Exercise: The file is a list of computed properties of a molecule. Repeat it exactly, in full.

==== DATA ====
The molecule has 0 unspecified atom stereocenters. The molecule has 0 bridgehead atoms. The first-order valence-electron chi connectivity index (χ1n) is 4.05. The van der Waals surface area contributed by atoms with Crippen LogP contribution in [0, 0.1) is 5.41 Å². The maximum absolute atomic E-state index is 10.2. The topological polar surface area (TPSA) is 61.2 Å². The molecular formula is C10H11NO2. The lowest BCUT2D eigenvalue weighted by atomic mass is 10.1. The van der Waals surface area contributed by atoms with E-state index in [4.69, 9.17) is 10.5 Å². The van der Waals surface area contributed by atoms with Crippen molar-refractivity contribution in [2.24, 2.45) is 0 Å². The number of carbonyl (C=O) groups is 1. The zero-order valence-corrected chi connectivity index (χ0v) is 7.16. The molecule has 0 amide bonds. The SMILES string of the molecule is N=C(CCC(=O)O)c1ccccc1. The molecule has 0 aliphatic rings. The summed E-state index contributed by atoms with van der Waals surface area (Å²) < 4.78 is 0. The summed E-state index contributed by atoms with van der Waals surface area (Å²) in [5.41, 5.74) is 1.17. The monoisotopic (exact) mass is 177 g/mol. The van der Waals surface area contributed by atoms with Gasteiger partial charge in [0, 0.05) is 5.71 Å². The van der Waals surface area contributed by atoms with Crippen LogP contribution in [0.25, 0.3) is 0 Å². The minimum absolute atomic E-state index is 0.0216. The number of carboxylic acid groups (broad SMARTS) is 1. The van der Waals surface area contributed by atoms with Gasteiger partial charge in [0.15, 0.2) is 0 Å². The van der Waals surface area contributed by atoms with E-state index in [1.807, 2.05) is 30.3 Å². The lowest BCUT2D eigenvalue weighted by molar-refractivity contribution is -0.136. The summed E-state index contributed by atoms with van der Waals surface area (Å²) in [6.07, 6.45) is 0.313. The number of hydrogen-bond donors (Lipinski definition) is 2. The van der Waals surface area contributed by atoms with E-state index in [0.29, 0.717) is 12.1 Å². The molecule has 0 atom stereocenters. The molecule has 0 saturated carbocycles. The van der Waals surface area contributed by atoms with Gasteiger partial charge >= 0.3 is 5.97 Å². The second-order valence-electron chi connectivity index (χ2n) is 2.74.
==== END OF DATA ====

The molecule has 0 unspecified atom stereocenters. The molecule has 0 bridgehead atoms. The first-order valence-electron chi connectivity index (χ1n) is 4.05. The van der Waals surface area contributed by atoms with Crippen LogP contribution in [0, 0.1) is 5.41 Å². The maximum absolute atomic E-state index is 10.2. The topological polar surface area (TPSA) is 61.2 Å². The molecular formula is C10H11NO2. The lowest BCUT2D eigenvalue weighted by atomic mass is 10.1. The van der Waals surface area contributed by atoms with E-state index in [4.69, 9.17) is 10.5 Å². The van der Waals surface area contributed by atoms with Crippen molar-refractivity contribution in [2.24, 2.45) is 0 Å². The number of carbonyl (C=O) groups is 1. The zero-order valence-corrected chi connectivity index (χ0v) is 7.16. The molecule has 0 amide bonds. The SMILES string of the molecule is N=C(CCC(=O)O)c1ccccc1. The molecule has 0 aliphatic rings. The summed E-state index contributed by atoms with van der Waals surface area (Å²) < 4.78 is 0. The summed E-state index contributed by atoms with van der Waals surface area (Å²) in [5.41, 5.74) is 1.17. The monoisotopic (exact) mass is 177 g/mol. The van der Waals surface area contributed by atoms with Gasteiger partial charge in [0, 0.05) is 5.71 Å². The van der Waals surface area contributed by atoms with Crippen LogP contribution in [0.25, 0.3) is 0 Å². The minimum absolute atomic E-state index is 0.0216. The number of carboxylic acid groups (broad SMARTS) is 1. The van der Waals surface area contributed by atoms with Gasteiger partial charge in [0.15, 0.2) is 0 Å². The van der Waals surface area contributed by atoms with E-state index in [1.807, 2.05) is 30.3 Å². The lowest BCUT2D eigenvalue weighted by molar-refractivity contribution is -0.136. The summed E-state index contributed by atoms with van der Waals surface area (Å²) in [6.07, 6.45) is 0.313. The number of hydrogen-bond donors (Lipinski definition) is 2. The van der Waals surface area contributed by atoms with E-state index in [0.29, 0.717) is 12.1 Å². The molecule has 0 atom stereocenters. The molecule has 0 saturated carbocycles. The van der Waals surface area contributed by atoms with Gasteiger partial charge >= 0.3 is 5.97 Å². The second-order valence-electron chi connectivity index (χ2n) is 2.74.